Comparison of two methods for converting central venous values of acid-base status to arterial values in critically ill patients

Lisha Shastri*, Thierry Boulain, Stephen Edward Rees, Lars Pilegaard Thomsen

*Corresponding author for this work

Research output: Contribution to journalJournal articleResearchpeer-review

2 Citations (Scopus)


Background: Assessment of the critically ill patient requires arterial acid-base status. Venous blood could provide a surrogate, with methods transforming venous values to arterial, improving their utility. This manuscript compares two of these methods, a statistical and a physiological method. Where these methods are inadequate to describe critically ill patients, physiological mechanisms are explored to explain discrepancies. Methods: 1109 paired arterial and central-venous blood samples, from patients diagnosed with acute circulatory failure, were available for retrospective analysis. Of these, 386 samples were used previously to validate the statistical model. The statistical method of Boulain et al. 2016 and the physiological method of Rees et al. 2006 were applied to the 386 sample pairs, and compared using Bland-Altman analysis. A subset of the 1109 samples, where the physiological method could not accurately calculate arterial values, were analysed further to assess the necessary addition of CO2 or strong acid at the tissues to account for arterio-venous differences. Results: Bias (LoA) for comparison of calculated and measured arterial values (n = 386) were similar for the statistical method (pH: -0.003 (-0.051 to 0.045), PCO2: -0.02 (-1.33 to 1.29 kPa)) and physiological method (pH: 0.009 (-0.033 to 0.052), PCO2: -0.08 (-1.20 to 1.03 kPa)). In the 381 cases (of the 1109 sample pairs) defined as not accurately described, addition of a median CO2 concentration of 0.72 mmol/l in excess of aerobic metabolism, explained this for 333 cases, with the remainder requiring simultaneous strong acid transport. Conclusion: Both methods appear equal in their ability to transform central-venous values to arterial, albeit warranting caution when using either in a critically ill population. The physiological approach was able to describe arterio-venous differences not explained by aerobic metabolism alone.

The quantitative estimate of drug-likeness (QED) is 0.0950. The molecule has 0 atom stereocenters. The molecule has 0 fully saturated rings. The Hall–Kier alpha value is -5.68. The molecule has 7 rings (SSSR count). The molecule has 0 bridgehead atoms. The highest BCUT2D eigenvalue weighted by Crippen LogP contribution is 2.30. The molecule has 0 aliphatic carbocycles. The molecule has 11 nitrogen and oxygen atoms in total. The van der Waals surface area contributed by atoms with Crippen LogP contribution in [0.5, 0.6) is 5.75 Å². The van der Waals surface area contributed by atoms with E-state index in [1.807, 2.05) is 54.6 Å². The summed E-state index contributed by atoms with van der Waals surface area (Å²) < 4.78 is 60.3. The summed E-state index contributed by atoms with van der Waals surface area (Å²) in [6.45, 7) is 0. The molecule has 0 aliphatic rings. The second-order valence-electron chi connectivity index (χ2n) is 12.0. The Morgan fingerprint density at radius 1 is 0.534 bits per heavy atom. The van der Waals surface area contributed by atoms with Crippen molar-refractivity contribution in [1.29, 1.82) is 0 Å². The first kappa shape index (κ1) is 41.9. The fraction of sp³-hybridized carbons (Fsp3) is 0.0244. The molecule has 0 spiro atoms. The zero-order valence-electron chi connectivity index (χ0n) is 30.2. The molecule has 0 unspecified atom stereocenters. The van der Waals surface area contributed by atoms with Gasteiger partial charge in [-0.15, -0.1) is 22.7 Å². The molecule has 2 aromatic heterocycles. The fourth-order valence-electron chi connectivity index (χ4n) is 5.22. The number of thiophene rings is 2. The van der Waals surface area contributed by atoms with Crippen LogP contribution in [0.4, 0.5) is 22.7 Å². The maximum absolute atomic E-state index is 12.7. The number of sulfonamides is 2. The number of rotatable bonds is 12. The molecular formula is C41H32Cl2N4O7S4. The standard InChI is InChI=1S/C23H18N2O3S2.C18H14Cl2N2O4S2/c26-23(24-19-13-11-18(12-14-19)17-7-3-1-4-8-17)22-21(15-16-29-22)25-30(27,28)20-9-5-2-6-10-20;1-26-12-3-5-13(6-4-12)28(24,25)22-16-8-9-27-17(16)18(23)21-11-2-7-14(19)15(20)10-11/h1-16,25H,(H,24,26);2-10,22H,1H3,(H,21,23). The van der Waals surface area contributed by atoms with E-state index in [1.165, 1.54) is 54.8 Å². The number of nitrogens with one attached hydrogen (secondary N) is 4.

Original languageEnglish
Article number106022
JournalComputer Methods and Programs in Biomedicine
Publication statusPublished - May 2021


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